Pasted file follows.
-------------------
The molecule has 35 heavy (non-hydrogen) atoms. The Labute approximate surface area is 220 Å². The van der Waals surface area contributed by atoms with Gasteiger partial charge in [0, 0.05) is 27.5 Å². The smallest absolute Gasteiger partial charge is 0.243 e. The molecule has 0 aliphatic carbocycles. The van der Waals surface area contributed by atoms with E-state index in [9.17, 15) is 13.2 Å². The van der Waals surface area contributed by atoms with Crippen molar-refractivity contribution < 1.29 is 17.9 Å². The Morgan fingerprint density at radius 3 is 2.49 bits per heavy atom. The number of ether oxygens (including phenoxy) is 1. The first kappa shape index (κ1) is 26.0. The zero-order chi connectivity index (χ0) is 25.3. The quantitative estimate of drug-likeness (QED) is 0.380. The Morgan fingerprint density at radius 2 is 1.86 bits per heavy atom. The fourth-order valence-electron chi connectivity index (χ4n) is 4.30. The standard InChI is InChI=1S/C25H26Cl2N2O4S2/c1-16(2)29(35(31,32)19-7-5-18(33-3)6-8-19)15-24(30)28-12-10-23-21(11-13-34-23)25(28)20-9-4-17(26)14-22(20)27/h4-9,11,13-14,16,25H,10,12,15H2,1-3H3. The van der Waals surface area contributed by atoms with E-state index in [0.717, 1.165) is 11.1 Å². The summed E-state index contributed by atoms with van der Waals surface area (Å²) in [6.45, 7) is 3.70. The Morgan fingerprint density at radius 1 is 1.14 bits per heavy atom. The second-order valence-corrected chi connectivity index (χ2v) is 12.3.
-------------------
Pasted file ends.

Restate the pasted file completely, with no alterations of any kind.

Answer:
The molecule has 35 heavy (non-hydrogen) atoms. The Labute approximate surface area is 220 Å². The van der Waals surface area contributed by atoms with Gasteiger partial charge in [0, 0.05) is 27.5 Å². The smallest absolute Gasteiger partial charge is 0.243 e. The molecule has 0 aliphatic carbocycles. The van der Waals surface area contributed by atoms with E-state index in [9.17, 15) is 13.2 Å². The van der Waals surface area contributed by atoms with Crippen molar-refractivity contribution < 1.29 is 17.9 Å². The Morgan fingerprint density at radius 3 is 2.49 bits per heavy atom. The number of ether oxygens (including phenoxy) is 1. The first kappa shape index (κ1) is 26.0. The zero-order chi connectivity index (χ0) is 25.3. The quantitative estimate of drug-likeness (QED) is 0.380. The Morgan fingerprint density at radius 2 is 1.86 bits per heavy atom. The fourth-order valence-electron chi connectivity index (χ4n) is 4.30. The standard InChI is InChI=1S/C25H26Cl2N2O4S2/c1-16(2)29(35(31,32)19-7-5-18(33-3)6-8-19)15-24(30)28-12-10-23-21(11-13-34-23)25(28)20-9-4-17(26)14-22(20)27/h4-9,11,13-14,16,25H,10,12,15H2,1-3H3. The van der Waals surface area contributed by atoms with E-state index in [0.717, 1.165) is 11.1 Å². The summed E-state index contributed by atoms with van der Waals surface area (Å²) in [6.45, 7) is 3.70. The Morgan fingerprint density at radius 1 is 1.14 bits per heavy atom. The second-order valence-corrected chi connectivity index (χ2v) is 12.3.